A Maximalist's Response to Marie Kondo's Minimalist Mandate

“I have to go home and Marie Kondo my kitchen,” my friend Max told me last Monday, standing up from the dinner table and heading to his apartment, where all culinary non-essentials would be tossed into the garbage.

The same day, my friend Veronica posted a picture of her cat on Instagram, lounging in a drawer of shirts, each one folded, KonMari-style, into perfect rectangles.

It was the end of a three-day weekend, and the effects of Tidying Up With Marie Kondo, a home makeover-style reality show on Netflix based around organization guru Marie Kondo’s cult KonMari method, had officially set in. All of a sudden, my social channels and real life were overflowing with talk of clutter. So I did the only logical thing: from a couch piled high with books and “important mail,” I watched the first episode.

As I observed a modern American family called the Friends say thank you to their old workout clothes and kitchen gadgets and throw them into the garbage, I did what, I can only assume, viewers across the country have been doing since the show's January 1 debut: I looked around my happily stuffed one-bedroom apartment and took inventory.

What sparks joy? Almost everything, actually.

My joy-sparking giraffe pillow.
My joy-sparking giraffe pillow.
Photo: Hannah Martin

Six lamps, only one of them plugged in? All essential.

A silver sea shell filled with crystals? They keep me balanced.

Two tall shelves, stuffed with books (Marie recommends under 30)? I'm a writer!

All those weird pioneer clothes I thrifted in high school? About to have a moment.

The shotski bearing my Instagram handle? Best party favor to date and perennial conversation piece.

All those rugs? OK, I got a little carried away in Morocco, but pattern-on-pattern is a maximalist's palette cleanser.

There are a few things I think I can part with: some half-used scented candles, some freebee cosmetics that never made it into rotation, a few old tee shirts. OK done.

When I was seven or eight years old, my parents bought a fire ladder. It was folded up and stored in the upstairs linen closet in the terrifying case that our house caught fire. If this happened, we were instructed, we’d take it into my room, drop it out the window, grab whatever necessities were nearby, and climb down to safety. I had nightmares about fires for years, but they weren’t really about me or my family. They were about what I would grab. If I rescued my top three dolls, I wouldn’t be able to save my best stuffed animals. But if I got the stuffed animals or the dolls, I’d have to abandon my diaries and my favorite books. It was impossible to choose.

Should we have to? The truth is, I love stuff. I love my stuff. I love other people’s stuff. I love the history of stuff and what it says about us. I literally get paid to write about stuff. As proven by critic Mario Praz, who famously catalogued his life by way of the possessions in his Rome apartment in House of Life, so much of our story is in our stuff. Had Mario gotten swept up in some sort of fad purge, what might have been erased from his memory and, all these years later, from our memory of him?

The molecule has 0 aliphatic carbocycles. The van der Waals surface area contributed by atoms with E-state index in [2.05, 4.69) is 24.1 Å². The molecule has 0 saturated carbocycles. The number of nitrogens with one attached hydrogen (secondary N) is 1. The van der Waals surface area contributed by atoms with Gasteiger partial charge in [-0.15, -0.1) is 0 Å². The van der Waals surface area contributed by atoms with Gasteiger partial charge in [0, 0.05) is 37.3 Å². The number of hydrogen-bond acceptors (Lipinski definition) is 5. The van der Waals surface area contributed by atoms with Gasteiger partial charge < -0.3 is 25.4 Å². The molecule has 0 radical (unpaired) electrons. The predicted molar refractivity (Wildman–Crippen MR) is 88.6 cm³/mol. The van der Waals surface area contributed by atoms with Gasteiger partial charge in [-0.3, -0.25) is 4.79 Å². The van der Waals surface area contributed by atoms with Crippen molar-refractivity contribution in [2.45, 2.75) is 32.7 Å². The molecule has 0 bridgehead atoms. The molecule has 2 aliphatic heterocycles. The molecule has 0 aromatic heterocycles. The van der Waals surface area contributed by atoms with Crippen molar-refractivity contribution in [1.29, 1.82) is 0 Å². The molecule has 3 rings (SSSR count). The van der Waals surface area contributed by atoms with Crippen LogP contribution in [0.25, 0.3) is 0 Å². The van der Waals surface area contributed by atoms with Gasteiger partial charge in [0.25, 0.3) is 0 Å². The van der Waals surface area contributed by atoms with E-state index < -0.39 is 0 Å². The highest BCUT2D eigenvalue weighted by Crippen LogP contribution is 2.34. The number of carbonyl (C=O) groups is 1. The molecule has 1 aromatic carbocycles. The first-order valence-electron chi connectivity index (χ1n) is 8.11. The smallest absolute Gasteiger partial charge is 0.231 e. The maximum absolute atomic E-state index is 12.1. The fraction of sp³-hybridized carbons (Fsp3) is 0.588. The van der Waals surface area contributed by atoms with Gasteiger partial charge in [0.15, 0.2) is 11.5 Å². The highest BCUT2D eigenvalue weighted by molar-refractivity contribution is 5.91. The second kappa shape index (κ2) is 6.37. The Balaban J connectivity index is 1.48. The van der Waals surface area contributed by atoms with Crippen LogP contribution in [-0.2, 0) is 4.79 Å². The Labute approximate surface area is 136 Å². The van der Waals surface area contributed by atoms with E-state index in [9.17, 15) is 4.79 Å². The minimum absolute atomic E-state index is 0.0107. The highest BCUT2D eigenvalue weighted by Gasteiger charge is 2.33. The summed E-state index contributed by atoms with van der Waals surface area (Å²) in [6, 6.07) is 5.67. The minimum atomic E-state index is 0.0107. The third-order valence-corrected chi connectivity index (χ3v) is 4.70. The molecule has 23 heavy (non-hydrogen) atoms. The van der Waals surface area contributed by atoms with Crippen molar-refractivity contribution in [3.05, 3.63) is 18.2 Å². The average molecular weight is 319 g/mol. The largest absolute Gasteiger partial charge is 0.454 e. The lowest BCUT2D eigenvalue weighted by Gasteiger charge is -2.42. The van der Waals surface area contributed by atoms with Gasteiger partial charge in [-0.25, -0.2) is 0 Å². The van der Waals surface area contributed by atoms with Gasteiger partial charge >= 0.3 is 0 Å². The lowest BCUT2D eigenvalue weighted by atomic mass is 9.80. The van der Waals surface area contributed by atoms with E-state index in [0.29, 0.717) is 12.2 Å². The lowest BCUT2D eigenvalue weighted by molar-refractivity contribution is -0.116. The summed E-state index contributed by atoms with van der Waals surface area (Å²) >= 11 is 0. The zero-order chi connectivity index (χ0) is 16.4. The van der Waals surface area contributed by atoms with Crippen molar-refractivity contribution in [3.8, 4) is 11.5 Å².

One of the aforementioned stuffed bookshelves.
One of the aforementioned stuffed bookshelves.
Photo: Hannah Martin

Kondo’s famous KonMari method isn’t quite as extreme as a house fire. But when you see the number of garbage bags outside the Friends family's house, post-tidy, the comparison doesn’t seem entirely off-base. Her philosophy, which she outlines in the New York Times bestseller The Life-Changing Magic of Tidying Up: The Japanese Art of Decluttering and Organizing, requires people to sort their belongings into five groups: clothing, books, papers, komono (things in the kitchen, bathroom, garage, and the like), and sentimental items. By holding onto each object, you see if it "sparks joy." ("You feel it when you hold a puppy or when you wear your favorite outfit," she says on the show. "It’s a warm and positive feeling"). If it doesn't, you politely tell it thank you and you throw it in the trash. According to Marie, "it is life transforming."

But not all transformation feels good. What if you miss your stuff afterwards? Things can't exactly be retrieved from a land fill. Minimalism, after all, worked out for Donald Judd and Tadao Ando, but is it really the right prescription for everyone? Imagine the sterilizing effect KonMari might have on the wildly maximalist rooms of Mario Buatta, Elsie de Wolfe, or Kelly Wearstler. For me, being surrounded by a dense assemblage of objects and things, all of them embedded with memories or associations, conjures the same sense of calm that, I can only imagine, someone else might find in a pristine white room.

And that doesn't mean I'm breaking all the KonMari rules. In all my deliberation on the disposal of stuff, I realized I can get behind the main component of the Kondo method: the respect of things—even the ones you trash. Marie famously thanks each object when she throws it away. If a pile of tee shirts accidentally topples over in the purging process, she politely apologizes. When she removes stacks of books from the shelf she gives them a little pat to "wake them up". Things, to her and also to me, have a certain kind of life.

Those big piles of garbage might add to the before-and-after, reality show appeal, but so much of Marie's approach goes beyond purging: it's about appreciating your objects and living with things you love. Perhaps the lesson for maximalists is this: take your possessions, hold them in your hands, thank them for all they've done for you and then put them right back on the shelf where they belong.

I call it the KonMaxi method.